With the business as beta approach, there’s room to experiment and vary prices, at least on paper. In reality, a customer you attract at one rate may be too price-sensitive to remain at a higher rate. Thus care is needed with what might appear to be the obvious strategy of low prices to break into the market. My father advised me to take that approach, and I have used it in the past, for my first business, mowing lawns in a mobile home park. I got trapped into never being able to charge more than the original $5 each. One customer volunteered $7, so I did extra for them in response. When they found out my official rate was $5, all the extra didn’t matter. Meanwhile, the people who did lawns for $8 had plenty of work and made more. And could afford better equipment. As a side note, inflation from when I started that makes it $20 today, and I can guarantee nobody is paying that. I’d be surprised if it’s much more than $10. Each yard took between 20 minutes and an hour (because they were so uniform).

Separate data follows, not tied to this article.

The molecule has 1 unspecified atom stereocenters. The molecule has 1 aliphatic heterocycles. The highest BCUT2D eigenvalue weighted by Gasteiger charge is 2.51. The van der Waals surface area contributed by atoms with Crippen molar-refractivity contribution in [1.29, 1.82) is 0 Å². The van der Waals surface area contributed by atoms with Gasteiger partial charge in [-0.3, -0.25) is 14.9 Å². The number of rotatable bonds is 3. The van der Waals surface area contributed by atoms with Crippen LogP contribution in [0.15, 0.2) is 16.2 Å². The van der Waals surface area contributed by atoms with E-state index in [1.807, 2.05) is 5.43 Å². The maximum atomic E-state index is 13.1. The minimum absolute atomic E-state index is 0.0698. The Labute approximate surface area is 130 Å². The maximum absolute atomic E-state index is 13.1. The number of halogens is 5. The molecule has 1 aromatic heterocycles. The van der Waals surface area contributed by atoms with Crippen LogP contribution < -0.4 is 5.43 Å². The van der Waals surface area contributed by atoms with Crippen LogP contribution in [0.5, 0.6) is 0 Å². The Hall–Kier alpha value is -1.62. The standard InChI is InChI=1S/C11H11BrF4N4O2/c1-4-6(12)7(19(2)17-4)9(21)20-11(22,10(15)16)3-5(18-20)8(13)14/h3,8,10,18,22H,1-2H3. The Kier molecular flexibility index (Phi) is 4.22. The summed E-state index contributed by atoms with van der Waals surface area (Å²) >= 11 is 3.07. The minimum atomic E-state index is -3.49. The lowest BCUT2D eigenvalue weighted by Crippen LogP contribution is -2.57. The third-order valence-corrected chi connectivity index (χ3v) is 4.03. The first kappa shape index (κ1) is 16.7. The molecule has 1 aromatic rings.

It also makes a difference what you’re selling and where, as you run into demographics, perceptions, and competition. One company that overlaps significantly the services I plan to provide has explicitly targeted wealthier communities in the state. That has to make it easier to charge a membership fee and $120 an hour in quarter hour increments.

In my old business, the official rate was $80 from 1996 onward. An inflation calculator says that ought to be more like $102 these days. As recently as a couple years ago, I got grief over that $80 rate from someone who called me because the $99 another company had quoted was too high. Around the same time, I had computed that the rate needed to be $95 to be adequate. However, what you need isn’t a good basis for pricing. In either direction! If I needed $95 for it to be adequate, but could stay busy while charging $125, I’d be silly not to enhance my revenue to what the market would bear.